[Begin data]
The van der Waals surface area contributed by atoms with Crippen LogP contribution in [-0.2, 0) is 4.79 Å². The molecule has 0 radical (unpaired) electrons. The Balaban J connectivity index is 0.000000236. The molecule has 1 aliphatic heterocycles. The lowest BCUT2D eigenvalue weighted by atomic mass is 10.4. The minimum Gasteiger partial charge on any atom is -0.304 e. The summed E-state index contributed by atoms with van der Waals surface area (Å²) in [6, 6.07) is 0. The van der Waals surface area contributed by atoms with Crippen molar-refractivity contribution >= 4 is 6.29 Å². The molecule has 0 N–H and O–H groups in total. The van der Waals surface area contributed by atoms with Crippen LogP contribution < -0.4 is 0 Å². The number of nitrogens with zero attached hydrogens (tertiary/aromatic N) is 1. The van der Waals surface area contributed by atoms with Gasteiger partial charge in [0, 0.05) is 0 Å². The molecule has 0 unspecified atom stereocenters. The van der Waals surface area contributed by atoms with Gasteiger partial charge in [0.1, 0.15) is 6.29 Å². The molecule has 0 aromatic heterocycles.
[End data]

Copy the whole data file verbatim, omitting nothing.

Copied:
The van der Waals surface area contributed by atoms with Crippen LogP contribution in [-0.2, 0) is 4.79 Å². The molecule has 0 radical (unpaired) electrons. The Balaban J connectivity index is 0.000000236. The molecule has 1 aliphatic heterocycles. The lowest BCUT2D eigenvalue weighted by atomic mass is 10.4. The minimum Gasteiger partial charge on any atom is -0.304 e. The summed E-state index contributed by atoms with van der Waals surface area (Å²) in [6, 6.07) is 0. The van der Waals surface area contributed by atoms with Crippen molar-refractivity contribution >= 4 is 6.29 Å². The molecule has 0 N–H and O–H groups in total. The van der Waals surface area contributed by atoms with Crippen LogP contribution < -0.4 is 0 Å². The number of nitrogens with zero attached hydrogens (tertiary/aromatic N) is 1. The van der Waals surface area contributed by atoms with Gasteiger partial charge in [0, 0.05) is 0 Å². The molecule has 0 unspecified atom stereocenters. The van der Waals surface area contributed by atoms with Gasteiger partial charge in [0.1, 0.15) is 6.29 Å². The molecule has 0 aromatic heterocycles.